Keck Interferometer

Mission Summary

The Keck Interferometer is a ground-based instrument that combines the light from the twin Keck telescopes to create an instrument equal in power to an 85-meter telescope that can detect and study stars and planets beyond our solar system.

Astronomers use the interferometer, which provides vital information about exoplanets and planetary formation, to measure the diameters of stars, disks orbiting nearby stars and the orbital characteristics of binary systems.

Scientific Instrument(s)

- Keck Telescopes (2)
- Adaptive optics system
- Dual-star module (DSM)
- Coude Train
- Beam transport system
- Delay Lines & Metrology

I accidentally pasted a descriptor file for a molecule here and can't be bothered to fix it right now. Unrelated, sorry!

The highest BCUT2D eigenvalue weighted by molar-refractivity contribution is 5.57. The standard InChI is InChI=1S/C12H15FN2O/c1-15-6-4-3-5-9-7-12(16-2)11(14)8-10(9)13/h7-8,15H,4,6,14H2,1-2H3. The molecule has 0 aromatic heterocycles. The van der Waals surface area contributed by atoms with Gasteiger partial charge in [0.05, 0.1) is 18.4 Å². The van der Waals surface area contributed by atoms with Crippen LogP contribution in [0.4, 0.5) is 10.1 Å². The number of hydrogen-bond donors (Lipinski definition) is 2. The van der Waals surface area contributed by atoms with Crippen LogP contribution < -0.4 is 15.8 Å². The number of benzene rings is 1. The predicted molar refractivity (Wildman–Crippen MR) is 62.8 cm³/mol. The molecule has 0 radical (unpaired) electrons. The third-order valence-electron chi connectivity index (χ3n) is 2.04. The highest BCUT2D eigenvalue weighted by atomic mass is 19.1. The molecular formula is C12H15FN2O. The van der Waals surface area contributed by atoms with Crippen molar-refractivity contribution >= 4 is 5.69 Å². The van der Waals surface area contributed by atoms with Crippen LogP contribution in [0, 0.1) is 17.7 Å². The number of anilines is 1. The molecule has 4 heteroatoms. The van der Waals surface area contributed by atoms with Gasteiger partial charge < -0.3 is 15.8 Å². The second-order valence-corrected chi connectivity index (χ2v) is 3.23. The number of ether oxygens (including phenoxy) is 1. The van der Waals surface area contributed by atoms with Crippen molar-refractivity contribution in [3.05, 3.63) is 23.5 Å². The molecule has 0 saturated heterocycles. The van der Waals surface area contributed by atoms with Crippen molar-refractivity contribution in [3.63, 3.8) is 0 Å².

- Fringe Tracker
- Angle Tracker
- Nulling Combiner
- Control System


Type: Airborne/Ground
 
Status: Current
 
Launch Date: March 12, 2001
 
Target: Universe
 
Current Location: Mauna Kea, Hawaii
 
NASA Administrator Charles Bolden (left) and Chairman K. Radhakrishnan of the Indian Space Research Organisation U.S., India to Collaborate on Earth, Mars Missions

› Read more

Mysterious Changing Feature in Ligeia Mare Cassini Watches Mysterious Feature Evolve in Titan Sea

› Read more

Image depicts the primary landing site on comet 67P/Churyumov-Gerasimenko Rosetta to Deploy Lander on November 12

› Read more